Various ablation methods have been proposed in the last few years in order to find a radical solution for atrioventricular nodal reentrant tachycardia. The first techniques were surgical, followed by modulation of the fast pathway, causing a prolongation of the P-R interval, the latter involving a 2 to 10% atrioventricular block risk. To reduce this risk, slow pathway ablation was then suggested, with the objective of abolishing atrioventricular reentry. The aim of our study was to evaluate how frequently the recording of peculiar slow potentials was possible in patients with atrioventricular nodal reentrant tachycardia, and to assess short-and long-term efficacy of an ablation technique involving the use of these potentials as electrophysiologic markers.
One hundred and eighty-eight patients with typical atrioventricular nodal reentrant tachycardia were studied (mean age 47 +/- 18 years). Radiofrequency ablation was guided by peculiar slow potential recordings; when this was not possible, fast pathway ablation, or slow pathway ablation guided only by anatomic markers, were performed.
Potentials with peculiar electrophysiologic characteristics were found during sinus rhythm in the median posterior region of the septum, anteriorly to the coronary-sinus ostium, in 92% of patients. These characteristics included: low amplitude; the fact that they occupy the first part of the interval between the atrial and ventricular electrogram; their amplitude diminishes and disappears with increased frequency of atrial stimulation and/or with atrial extrastimulus. Typical atrioventricular nodal reentry tachycardia was no longer inducible in any patient at the end of the procedure with a median of 2 radiofrequencies application per patient. No II or III degree atrioventricular block was caused when ablation was guided by slow potential recordings. During an attempt at fast pathway ablation a complete atrioventricular block was caused in 1 patient. One hundred and eighty-four patients remained asymptomatic during a follow-up of 2 to 24 months; no one showed either a modification of atrioventricular conduction if compared to that found at hospital discharge or proarrhythmic effects. Four patients had one atrioventricular nodal reentrant tachycardia recurrence and a second successful ablation was performed in 2 of these 4 patients.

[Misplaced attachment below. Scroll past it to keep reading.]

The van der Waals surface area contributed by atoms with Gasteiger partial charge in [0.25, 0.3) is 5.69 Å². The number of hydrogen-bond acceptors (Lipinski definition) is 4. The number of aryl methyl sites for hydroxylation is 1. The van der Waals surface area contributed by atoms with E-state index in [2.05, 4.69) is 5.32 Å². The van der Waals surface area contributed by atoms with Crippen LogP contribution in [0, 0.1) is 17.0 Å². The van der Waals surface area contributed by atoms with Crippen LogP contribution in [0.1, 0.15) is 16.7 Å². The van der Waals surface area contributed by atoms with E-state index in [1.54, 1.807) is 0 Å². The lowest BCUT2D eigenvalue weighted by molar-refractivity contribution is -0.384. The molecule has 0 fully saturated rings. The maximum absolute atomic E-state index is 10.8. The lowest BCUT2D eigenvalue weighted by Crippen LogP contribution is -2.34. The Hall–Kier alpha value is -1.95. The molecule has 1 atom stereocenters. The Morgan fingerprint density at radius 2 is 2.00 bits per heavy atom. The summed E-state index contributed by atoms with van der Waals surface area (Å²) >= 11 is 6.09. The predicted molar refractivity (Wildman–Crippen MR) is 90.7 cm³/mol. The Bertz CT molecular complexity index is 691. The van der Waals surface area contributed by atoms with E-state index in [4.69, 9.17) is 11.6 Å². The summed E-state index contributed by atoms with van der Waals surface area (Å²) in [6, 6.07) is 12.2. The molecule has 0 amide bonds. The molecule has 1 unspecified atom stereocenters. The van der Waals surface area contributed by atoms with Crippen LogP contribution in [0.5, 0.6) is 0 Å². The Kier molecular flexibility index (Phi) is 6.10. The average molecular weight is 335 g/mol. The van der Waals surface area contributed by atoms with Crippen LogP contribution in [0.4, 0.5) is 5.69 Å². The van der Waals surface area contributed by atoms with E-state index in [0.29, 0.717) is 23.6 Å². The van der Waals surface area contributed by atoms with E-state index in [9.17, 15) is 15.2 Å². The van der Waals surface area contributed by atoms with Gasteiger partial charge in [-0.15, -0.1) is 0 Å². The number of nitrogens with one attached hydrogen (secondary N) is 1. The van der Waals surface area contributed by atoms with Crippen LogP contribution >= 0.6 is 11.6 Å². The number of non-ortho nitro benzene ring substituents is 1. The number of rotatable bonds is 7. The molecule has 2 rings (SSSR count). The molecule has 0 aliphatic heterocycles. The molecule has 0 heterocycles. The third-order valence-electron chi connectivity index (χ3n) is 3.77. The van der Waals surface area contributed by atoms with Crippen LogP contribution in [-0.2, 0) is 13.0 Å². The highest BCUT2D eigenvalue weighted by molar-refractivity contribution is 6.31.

Peculiar slow potentials, that can be used as electrophysiologic markers for slow pathway ablation, were recorded in the medio-posterior region of the septum in the majority of patients. The fact that this technique, using slow potential as an electrophysiologic marker, was successful in all patients, with very few recurrences and with no serious complications (no II or III degree atrioventricular block) makes it trustworthy and safe.